3 min

Plans for queer community centre proceed

Steering committee builds new momentum


A steering committee is meeting every two weeks to continue plans for a community centre for Ottawa queers. Following on the heels of an emergency Aug 16 community summit and a meeting with the mayor Aug 25, the committee aims to build momentum for the much-delayed project.

Community consultations led to a 2002 documentation of the need for a queer centre with a focus on social services, health services, meeting spaces and recreation, located in the gaybourhood and accessible to transit.

Steering committee members are working with City Hall to register the organization as a separate entity from Pink Triangle Services. Then comes formation of a new board of directors and preparation for a major campaign to raise funds to build a new space or renovate an existing space of at least 14,000 square feet.

“We have a team that is representative of large segments of the community,” says committee chair Nathan Taylor. “We hope to see something move forward in the near future — I would like to say the next 12 to 24 months.”

Two new subcommittees are now being set up and membership is invited from across the community: one seeking partnerships with granting agencies and another to plan events and community fundraisers. To join either committee, or make a presentation, contact Taylor at


George Hislop, the gay rights pioneer who won the right to a survivor’s pension from the Canada Pension Plan for gays and lesbians across Canada, died Oct 8 after a long illness at Toronto’s Grace Hospital. He was 78 years old.

“George was quite rightly described by the judge in our case as a legend. He has left a lasting legacy of tolerance to our entire country,” notes Douglas Elliott, a Toronto lawyer who represented Hislop in the ongoing same-sex class action lawsuit based on the Charter Of Rights equality guarantee.

Hislop was in a long-term common-law relationship with Ronald Shearer. When Shearer died after years of contributing to the CPP, Hislop applied for a pension but was turned down because he was of the same sex as Shearer.

Same-sex couples were excluded under the Canada Pension Plan’s governing statute until August, 2000, when the law was amended to include them. Those amendments, however, continued to deny pensions to those whose partners had died prior to January 1, 1998.

Hislop launched a class action suit claiming a denial of his Charter rights that eventually became national in scope. He was joined by four other representative plaintiffs from coast to coast. Hislop was successful at trial and in the Court Of Appeal in a decision that extended pensions to over 1,000 gay men and lesbians in Canada.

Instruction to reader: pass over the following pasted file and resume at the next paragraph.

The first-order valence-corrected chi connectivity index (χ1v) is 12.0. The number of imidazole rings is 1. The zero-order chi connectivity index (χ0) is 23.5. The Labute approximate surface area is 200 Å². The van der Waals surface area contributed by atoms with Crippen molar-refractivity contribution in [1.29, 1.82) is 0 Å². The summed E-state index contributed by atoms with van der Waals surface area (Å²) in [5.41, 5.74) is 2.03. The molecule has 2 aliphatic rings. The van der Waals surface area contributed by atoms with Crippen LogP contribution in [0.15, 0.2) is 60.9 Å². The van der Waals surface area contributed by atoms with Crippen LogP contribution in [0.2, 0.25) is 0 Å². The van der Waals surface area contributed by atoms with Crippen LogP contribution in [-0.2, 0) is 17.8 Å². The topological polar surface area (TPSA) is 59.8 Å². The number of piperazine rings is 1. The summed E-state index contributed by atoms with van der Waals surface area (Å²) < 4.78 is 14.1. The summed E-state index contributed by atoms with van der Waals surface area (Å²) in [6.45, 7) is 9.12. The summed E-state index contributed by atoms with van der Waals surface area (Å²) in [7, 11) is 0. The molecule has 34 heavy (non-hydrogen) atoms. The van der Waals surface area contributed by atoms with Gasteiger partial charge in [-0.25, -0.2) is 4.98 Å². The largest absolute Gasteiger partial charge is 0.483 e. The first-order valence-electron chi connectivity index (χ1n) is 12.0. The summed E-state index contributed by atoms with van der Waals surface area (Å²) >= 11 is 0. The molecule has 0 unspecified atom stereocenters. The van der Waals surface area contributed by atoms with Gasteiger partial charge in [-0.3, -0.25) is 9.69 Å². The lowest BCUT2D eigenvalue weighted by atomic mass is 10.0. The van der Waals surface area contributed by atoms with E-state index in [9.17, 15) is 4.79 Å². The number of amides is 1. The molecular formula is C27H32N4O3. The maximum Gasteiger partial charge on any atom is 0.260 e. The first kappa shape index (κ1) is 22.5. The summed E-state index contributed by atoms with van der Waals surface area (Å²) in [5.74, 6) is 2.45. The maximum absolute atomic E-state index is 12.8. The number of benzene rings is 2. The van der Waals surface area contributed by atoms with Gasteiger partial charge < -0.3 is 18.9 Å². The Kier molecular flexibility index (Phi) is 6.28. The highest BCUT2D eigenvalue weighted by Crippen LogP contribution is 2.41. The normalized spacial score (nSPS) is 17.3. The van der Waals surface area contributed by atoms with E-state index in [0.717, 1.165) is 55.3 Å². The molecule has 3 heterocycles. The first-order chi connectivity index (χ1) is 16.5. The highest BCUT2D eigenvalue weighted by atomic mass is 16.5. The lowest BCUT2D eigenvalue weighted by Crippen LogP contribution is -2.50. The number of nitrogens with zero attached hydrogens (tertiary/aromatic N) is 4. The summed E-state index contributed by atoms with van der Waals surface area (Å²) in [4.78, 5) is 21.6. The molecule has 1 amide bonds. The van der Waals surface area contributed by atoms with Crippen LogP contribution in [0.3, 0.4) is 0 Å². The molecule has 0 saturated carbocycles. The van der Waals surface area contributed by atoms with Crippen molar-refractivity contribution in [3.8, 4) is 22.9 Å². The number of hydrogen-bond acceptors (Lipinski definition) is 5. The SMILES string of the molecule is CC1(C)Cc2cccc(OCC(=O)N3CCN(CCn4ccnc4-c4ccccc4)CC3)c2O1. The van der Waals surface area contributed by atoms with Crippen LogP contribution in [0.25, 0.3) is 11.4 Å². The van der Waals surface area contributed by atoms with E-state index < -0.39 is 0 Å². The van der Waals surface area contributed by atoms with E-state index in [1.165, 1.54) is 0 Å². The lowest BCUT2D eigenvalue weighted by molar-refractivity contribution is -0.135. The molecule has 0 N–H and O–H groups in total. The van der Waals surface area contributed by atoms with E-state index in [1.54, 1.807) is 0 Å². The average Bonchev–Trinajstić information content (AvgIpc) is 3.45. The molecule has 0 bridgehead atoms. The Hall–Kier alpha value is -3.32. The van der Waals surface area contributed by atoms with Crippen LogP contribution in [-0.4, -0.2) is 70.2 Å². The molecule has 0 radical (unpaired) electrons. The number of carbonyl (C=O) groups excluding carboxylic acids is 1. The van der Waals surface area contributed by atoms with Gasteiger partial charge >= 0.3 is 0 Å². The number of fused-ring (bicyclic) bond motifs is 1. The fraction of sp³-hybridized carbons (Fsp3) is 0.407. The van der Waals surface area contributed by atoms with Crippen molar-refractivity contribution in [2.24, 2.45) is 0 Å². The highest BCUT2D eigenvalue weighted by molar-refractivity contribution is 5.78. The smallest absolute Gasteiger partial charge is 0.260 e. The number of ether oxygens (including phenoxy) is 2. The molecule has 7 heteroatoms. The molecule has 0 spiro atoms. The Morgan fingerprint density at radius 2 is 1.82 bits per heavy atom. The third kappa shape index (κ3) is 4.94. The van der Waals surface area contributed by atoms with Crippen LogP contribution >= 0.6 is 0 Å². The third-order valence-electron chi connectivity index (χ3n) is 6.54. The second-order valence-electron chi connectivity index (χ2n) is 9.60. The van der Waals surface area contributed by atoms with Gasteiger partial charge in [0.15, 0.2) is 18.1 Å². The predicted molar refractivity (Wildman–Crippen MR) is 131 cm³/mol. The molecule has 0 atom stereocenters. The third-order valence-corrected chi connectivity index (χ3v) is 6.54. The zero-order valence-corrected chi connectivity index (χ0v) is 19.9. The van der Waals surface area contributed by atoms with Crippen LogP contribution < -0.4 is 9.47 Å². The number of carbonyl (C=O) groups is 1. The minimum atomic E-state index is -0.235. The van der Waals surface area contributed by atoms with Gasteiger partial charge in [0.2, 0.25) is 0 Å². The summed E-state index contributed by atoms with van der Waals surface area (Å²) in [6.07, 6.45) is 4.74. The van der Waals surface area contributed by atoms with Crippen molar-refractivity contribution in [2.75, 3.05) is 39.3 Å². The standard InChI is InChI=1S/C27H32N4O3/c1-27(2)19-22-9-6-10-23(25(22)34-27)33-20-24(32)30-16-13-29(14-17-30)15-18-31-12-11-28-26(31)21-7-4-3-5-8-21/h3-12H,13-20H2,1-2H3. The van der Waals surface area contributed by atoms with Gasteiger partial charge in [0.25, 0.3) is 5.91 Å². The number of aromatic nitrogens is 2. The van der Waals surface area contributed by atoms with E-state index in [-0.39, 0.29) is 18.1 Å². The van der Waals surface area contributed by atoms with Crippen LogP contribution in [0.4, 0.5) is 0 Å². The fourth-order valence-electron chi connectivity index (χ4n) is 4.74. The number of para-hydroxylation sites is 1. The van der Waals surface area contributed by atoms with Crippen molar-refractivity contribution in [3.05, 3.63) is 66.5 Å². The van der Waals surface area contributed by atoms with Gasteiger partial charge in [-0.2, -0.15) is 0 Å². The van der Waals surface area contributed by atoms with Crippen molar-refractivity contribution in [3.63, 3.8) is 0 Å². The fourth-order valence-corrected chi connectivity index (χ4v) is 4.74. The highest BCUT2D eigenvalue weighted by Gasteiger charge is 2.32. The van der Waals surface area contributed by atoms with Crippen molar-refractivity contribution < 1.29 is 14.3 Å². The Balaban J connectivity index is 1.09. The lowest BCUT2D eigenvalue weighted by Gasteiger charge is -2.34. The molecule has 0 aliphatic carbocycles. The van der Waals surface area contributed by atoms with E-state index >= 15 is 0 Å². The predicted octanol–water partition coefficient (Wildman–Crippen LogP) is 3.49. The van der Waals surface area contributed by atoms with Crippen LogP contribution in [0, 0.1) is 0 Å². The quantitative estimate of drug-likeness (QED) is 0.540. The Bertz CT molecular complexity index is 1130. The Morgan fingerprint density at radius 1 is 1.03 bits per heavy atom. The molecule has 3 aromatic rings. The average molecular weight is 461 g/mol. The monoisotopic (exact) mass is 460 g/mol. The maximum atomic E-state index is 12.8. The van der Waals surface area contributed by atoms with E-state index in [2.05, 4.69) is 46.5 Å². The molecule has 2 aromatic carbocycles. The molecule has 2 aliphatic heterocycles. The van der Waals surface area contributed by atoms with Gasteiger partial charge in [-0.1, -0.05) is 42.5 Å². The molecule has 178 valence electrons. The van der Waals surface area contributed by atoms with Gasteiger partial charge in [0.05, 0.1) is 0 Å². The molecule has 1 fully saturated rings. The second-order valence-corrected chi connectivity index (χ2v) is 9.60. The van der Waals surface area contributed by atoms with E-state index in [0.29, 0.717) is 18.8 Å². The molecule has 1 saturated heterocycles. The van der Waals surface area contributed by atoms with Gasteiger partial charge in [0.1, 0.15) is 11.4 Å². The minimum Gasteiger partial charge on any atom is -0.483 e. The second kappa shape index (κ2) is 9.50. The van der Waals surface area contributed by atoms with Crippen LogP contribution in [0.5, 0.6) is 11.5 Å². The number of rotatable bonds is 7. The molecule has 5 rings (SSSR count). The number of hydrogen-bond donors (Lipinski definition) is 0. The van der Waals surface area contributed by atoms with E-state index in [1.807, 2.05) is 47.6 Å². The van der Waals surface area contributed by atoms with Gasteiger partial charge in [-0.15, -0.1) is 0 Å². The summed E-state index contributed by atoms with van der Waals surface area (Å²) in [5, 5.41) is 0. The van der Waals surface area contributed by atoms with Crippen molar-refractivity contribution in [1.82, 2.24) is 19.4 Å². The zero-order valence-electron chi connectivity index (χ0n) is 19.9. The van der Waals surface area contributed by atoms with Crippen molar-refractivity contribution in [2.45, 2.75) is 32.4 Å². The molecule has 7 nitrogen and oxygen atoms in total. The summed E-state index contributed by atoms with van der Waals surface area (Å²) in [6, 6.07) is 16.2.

The federal government has appealed the ruling to the Supreme Court Of Canada. The nation’s highest court is scheduled to hear the case on May 16 of next year. Notwithstanding the appeal, in July the federal government agreed to start paying pensions pending the appeal. Hislop received his first cheque in August.

“Frankly, I am disgusted that the federal government would not settle this case before his death,” says Elliott. “We will not give up. We are more determined than ever to see this case through to the end. It was what George wanted, and it is the best way to honour his memory and his lifelong commitment to equality.”

Hislop had been fighting for equality for gays and lesbians since 1969. Among his other achievements:

* Cofounder and executive director of one of Canada’s first gay and lesbian organizations, the Community Homophile Association Of Toronto, which organized the first Canadian gay rights demonstration on Parliament Hill in 1971

* Ran as the first openly gay candidate for political office in Canada when he ran for Toronto City Council in 1980

* Ran as the first openly gay candidate for provincial office in the1981 provincial election to protest against the Toronto bathhouse raids

* Leader in resistance to the bathhouse raids

* Leader in the successful fight to secure the inclusion of sexual orientation in Ontario’s Human Rights Code.


The BC Civil Liberties Association has warned two government subcommittees that Canada’s new antiterrorism laws are serious violations of personal freedom in a democracy.

The BCCLA urged the Senate special committee on the Anti-Terrorism Act and the House subcommittee on public safety and national security to advocate for the immediate release of all security certificate detainees who have been imprisoned in Canada under inhumane conditions, subject to secret hearings while they await possible deportation to countries known to practice torture.

In addition, the BCCLA urged the committees in presentations Oct 17 and 19 to recommend the repeal of the ATA as a hasty and unnecessary response to the perceived threat of terrorism after Sep 11, 2001. Short of repeal, the BCCLA is calling for significant amendment of the ATA, including narrowing the definition of “terrorist activity” and restricting the power of government to impose secrecy on any matter it deems national security.

“Even a stone should cry to see the treatment accorded security certificate prisoners — sentenced to years in solitary confinement by way of a ministerial order,” said BCCLA president Jason Gratl in a media release. “The security certificate process treats liberty and fundamental justice with callous disregard.”

Added Murray Mollard, the group’s executive director: “The ATA was passed in record time to respond to a perceived security crisis and it shows the flaws of ill-conceived drafting. We will urge the Senate and House committees to recommend major reforms to this law.”

Gay men and lesbians were singled out for surveillance and firing from government jobs in the 1950s and 1960s during Canada’s last major period of collective paranoia.